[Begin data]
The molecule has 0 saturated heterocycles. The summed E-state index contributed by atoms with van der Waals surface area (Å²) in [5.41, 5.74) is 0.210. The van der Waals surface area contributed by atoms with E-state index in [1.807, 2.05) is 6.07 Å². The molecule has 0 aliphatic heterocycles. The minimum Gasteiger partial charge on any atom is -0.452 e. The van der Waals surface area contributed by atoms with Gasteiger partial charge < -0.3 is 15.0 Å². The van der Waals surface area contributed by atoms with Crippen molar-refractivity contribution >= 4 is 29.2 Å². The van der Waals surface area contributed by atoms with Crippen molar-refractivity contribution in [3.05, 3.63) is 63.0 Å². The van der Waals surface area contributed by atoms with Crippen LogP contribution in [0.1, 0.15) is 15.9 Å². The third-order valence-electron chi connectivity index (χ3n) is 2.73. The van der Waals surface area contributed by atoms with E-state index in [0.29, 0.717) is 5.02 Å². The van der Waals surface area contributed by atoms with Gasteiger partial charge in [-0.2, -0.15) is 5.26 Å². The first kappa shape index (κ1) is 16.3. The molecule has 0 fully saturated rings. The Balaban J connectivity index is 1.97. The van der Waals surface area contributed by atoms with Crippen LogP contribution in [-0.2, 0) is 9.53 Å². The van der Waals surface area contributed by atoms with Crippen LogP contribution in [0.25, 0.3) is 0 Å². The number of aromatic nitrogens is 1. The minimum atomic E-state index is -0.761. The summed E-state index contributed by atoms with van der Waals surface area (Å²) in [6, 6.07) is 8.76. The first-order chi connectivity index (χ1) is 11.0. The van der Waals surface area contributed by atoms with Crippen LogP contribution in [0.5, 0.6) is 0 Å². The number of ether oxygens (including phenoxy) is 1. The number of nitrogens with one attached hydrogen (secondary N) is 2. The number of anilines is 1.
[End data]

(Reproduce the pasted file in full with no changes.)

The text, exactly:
The molecule has 0 saturated heterocycles. The summed E-state index contributed by atoms with van der Waals surface area (Å²) in [5.41, 5.74) is 0.210. The van der Waals surface area contributed by atoms with E-state index in [1.807, 2.05) is 6.07 Å². The molecule has 0 aliphatic heterocycles. The minimum Gasteiger partial charge on any atom is -0.452 e. The van der Waals surface area contributed by atoms with Gasteiger partial charge < -0.3 is 15.0 Å². The van der Waals surface area contributed by atoms with Crippen molar-refractivity contribution >= 4 is 29.2 Å². The van der Waals surface area contributed by atoms with Crippen molar-refractivity contribution in [3.05, 3.63) is 63.0 Å². The van der Waals surface area contributed by atoms with Crippen LogP contribution in [0.1, 0.15) is 15.9 Å². The third-order valence-electron chi connectivity index (χ3n) is 2.73. The van der Waals surface area contributed by atoms with E-state index in [0.29, 0.717) is 5.02 Å². The van der Waals surface area contributed by atoms with Gasteiger partial charge in [-0.2, -0.15) is 5.26 Å². The first kappa shape index (κ1) is 16.3. The molecule has 0 fully saturated rings. The Balaban J connectivity index is 1.97. The van der Waals surface area contributed by atoms with Crippen LogP contribution in [-0.2, 0) is 9.53 Å². The van der Waals surface area contributed by atoms with Crippen LogP contribution in [0.25, 0.3) is 0 Å². The number of aromatic nitrogens is 1. The minimum atomic E-state index is -0.761. The summed E-state index contributed by atoms with van der Waals surface area (Å²) in [6, 6.07) is 8.76. The first-order chi connectivity index (χ1) is 11.0. The van der Waals surface area contributed by atoms with Crippen LogP contribution in [0.5, 0.6) is 0 Å². The number of ether oxygens (including phenoxy) is 1. The number of nitrogens with one attached hydrogen (secondary N) is 2. The number of anilines is 1.